4 Ways the Black Mamas Matter Alliance Is Working To Support Black Maternal Health

Photo: Stocksy/ Bruce and Rebecca Meissner
In the most recent Glowing Live, activist and doula Latham Thomas spoke with Angela Doyinsola Aina, MPH, the co-founder and executive director of the Black Mamas Matter Alliance (BMMA), about the ways that the organization is working to fight Black maternal mortality. According to the Centers for Disease Control and Prevention (CDC), Black women are two to three times more likely to die from pregnancy and childbirth complications than white women—a statistic that has only risen during the pandemic.

“We developed this network and decided that it needed to be formalized in 2016,” says Aina. “It was designed or organized to center research and advocacy work for, about, and by Black women and people in the reproductive justice community. This was the best way to fully understand what communities needed in their reproductive journeys to feel supported, safe, and heard."

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During their talk, Aina broke down four areas of advocacy and organizing that BMMA employs to support Black birthing people and reduce maternal mortality statistics.

Four ways BMMA is Working to Shift Black Maternal Health Outcomes

1. Supporting policy change

“In order to address the Black maternal mortality crisis, we need local level policy change to address how reproductive care is accessed,” says Aina. Policy changes at the federal, state and local levels are super important for the communities affected by maternal mortality.

For example, the BMMA supports an initiative to support and expand networks of Black midwives in Georgia. A 2022 briefing cited that, in Georgia, Black, non-Hispanic women were 2.3 times more likely to die from pregnancy-related causes than white, non-Hispanic women. There's a centuries-long practice of Black midwifery promoting safe, healthy birthing practices. To that end, the BMMA is currently calling on the Georgia legislators to pass The Georgia Community Midwife Act in order to expand midwifery licensure and support Black midwifery in the state.

"The BMMA advocates for policy change because we need funds to pour into necessary resources that are needed for community-based resources and organizations that can offer services like doula care, child care, midwifery, education, support, accompaniment, and more," says Aina, adding that the best change happens at the local level.

2. Cultivating research

Another integral part of the BMMA’s work is promoting and advocating for research. “We try to hone in on reproductive justice and Black feminism in the research,” says Aina. “This is because we know that there is a huge gap between social services and public health research and what Black women even want and need in their reproductive care or birth journeys.”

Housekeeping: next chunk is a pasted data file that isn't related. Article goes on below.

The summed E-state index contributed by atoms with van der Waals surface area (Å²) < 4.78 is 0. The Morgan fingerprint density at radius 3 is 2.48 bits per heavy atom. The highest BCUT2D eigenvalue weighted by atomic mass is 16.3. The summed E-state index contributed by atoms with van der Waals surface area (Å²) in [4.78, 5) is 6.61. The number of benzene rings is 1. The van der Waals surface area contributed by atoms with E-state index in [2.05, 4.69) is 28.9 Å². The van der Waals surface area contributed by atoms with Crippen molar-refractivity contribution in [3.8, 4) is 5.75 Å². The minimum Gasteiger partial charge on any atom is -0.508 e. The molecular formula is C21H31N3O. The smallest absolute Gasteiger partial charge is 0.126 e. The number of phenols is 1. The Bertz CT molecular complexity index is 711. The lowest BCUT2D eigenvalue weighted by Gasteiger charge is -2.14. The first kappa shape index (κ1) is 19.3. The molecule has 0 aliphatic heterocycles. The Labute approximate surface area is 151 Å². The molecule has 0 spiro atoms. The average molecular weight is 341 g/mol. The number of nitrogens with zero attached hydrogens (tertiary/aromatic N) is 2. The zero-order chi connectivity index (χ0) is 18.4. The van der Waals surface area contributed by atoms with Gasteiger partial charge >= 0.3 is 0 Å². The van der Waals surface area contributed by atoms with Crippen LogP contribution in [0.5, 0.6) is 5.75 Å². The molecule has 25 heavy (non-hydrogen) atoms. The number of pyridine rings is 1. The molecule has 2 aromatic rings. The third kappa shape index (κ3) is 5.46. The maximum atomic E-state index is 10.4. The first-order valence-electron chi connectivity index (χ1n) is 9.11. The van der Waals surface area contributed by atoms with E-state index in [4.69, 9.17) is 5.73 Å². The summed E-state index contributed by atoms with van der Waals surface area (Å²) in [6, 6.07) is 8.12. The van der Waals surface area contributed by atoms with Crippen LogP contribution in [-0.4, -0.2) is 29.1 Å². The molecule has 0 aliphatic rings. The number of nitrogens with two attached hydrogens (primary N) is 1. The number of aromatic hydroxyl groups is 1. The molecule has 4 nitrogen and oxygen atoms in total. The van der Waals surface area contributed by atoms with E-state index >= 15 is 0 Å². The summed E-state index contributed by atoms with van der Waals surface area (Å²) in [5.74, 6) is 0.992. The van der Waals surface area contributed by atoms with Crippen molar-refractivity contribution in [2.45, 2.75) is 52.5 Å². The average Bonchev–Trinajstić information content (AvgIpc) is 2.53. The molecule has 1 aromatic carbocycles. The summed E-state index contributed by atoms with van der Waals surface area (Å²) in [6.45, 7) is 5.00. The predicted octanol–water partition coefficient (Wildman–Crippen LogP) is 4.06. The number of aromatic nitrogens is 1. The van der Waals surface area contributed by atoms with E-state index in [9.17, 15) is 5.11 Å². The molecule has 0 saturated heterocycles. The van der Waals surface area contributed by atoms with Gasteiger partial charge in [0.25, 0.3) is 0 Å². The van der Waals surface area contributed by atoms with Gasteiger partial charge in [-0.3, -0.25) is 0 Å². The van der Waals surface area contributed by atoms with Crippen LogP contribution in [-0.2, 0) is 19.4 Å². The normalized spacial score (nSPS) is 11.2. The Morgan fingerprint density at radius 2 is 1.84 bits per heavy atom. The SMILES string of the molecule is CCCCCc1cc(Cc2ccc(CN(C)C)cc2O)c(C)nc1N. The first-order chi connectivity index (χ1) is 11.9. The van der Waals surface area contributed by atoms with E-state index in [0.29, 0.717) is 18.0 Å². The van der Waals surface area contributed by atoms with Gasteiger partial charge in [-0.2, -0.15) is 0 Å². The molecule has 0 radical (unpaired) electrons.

By using Black feminism as a lens, Aina shares that the organization can push the research to explore the needs and experiences of Black doulas and birth workers, and the experiences of people in rural communities.

The BMMA accomplishes this by supporting Black women and nonbinary professionals’ who are doing existing research, Aina says. Additionally, Aina explains that the BMMA also spends a lot of time advocating for data collection to have evidence that the government needs to allocate resources for these communities. All of this insight is frequently and repeatedly left out of the research, she explains.

3. Amplifying holistic maternity care

“Our biggest body of work is the amplification of holistic maternity care,” says Aina. Because the hospital systems and medical settings can be unsupportive, and dangerous spaces for Black people during their reproductive journeys—Aina explains that broadening the definition of perinatal care is really important.

This looks like expanding the knowledge of what community birth care can look like beyond a hospital or doctor’s office. It can include doulas, midwives, therapists, counselors, and community education centers that offer prenatal parenting classes, she explains. It also includes lactation consultants, postpartum doulas, abortion access, and educators who can teach people how to get insurance coverage for these services.

4. Shifting cultural understanding

“It’s important for us to amplify Black women leaders educating community members about this so we can shift the cultural understanding of what birth care can look like, which can then help Black moms have healthy, joyful, safe pregnancies and reproductive journeys,” says Aina.

“We want those broader and bigger systems and structures to listen to us and what we need,” says Aina. “We do this by making sure that we see ourselves reflected in the work at every level of the research, advocacy, community work, health care, and education.”


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